The proposed congressional authorization of U.S. military action against Syria passed out of the Senate Foreign Relations Committee 10-7-1 Wednesday afternoon.
Republican Sen. John McCain of Arizona successfully proposed language directing the Obama administration to attempt to “change the military equation on the battlefield” so as to help facilitate a negotiated end to the civil war and the departure of the country’s president, Bashar Assad.
The measure has to pass the full Senate and make its way through the U.S. House of Representatives before it carries official congressional weight. It is expected to be taken up next week on the U.S. Senate floor. The House version is currently in that chamber’s Foreign Affairs Committee.
McCain had earlier indicated that he opposed the force-authorization resolution initially proposed by Tennessee’s Bob Corker, a Chattanooga Republican. McCain said that in his view it was too narrow in scope and strategic ambition.
Following the committee’s vote, Corker sought to emphasize that the resolution language passed was crafted to avoid the potential for a drawn-out military engagement that might ultimately result in the introduction of American ground forces.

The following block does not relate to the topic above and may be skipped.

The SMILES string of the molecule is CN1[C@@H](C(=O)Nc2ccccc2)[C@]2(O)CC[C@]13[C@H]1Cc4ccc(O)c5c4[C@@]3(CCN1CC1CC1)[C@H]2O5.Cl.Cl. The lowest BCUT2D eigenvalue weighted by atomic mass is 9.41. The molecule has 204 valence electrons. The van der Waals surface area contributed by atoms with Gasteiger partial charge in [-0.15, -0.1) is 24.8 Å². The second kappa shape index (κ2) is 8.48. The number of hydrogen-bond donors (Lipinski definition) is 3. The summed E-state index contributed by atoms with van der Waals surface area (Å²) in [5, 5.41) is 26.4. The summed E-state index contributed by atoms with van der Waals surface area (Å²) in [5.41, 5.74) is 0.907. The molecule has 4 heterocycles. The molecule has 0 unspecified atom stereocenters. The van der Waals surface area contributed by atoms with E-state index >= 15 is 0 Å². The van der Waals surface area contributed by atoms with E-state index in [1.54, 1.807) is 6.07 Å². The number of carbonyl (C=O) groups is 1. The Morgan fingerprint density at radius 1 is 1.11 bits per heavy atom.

“None of us want the U.S. mired down in another conflict, so the committee has significantly limited the president’s original authorization, while still providing for an appropriate use of force in response to Assad’s use of chemical weapons. It prevents boots on the ground, limits the duration of any military action, and requires a progress report on the administration’s overall Syria policy,” Corker said in a statement. “As we now move to the full Senate, the American people deserve a full and open debate about U.S. interests in Syria.”
In contrast to Corker, most of Tennessee’s congressional delegation have indicated they do not support attacking Syria, or at least at this time remain undecided.
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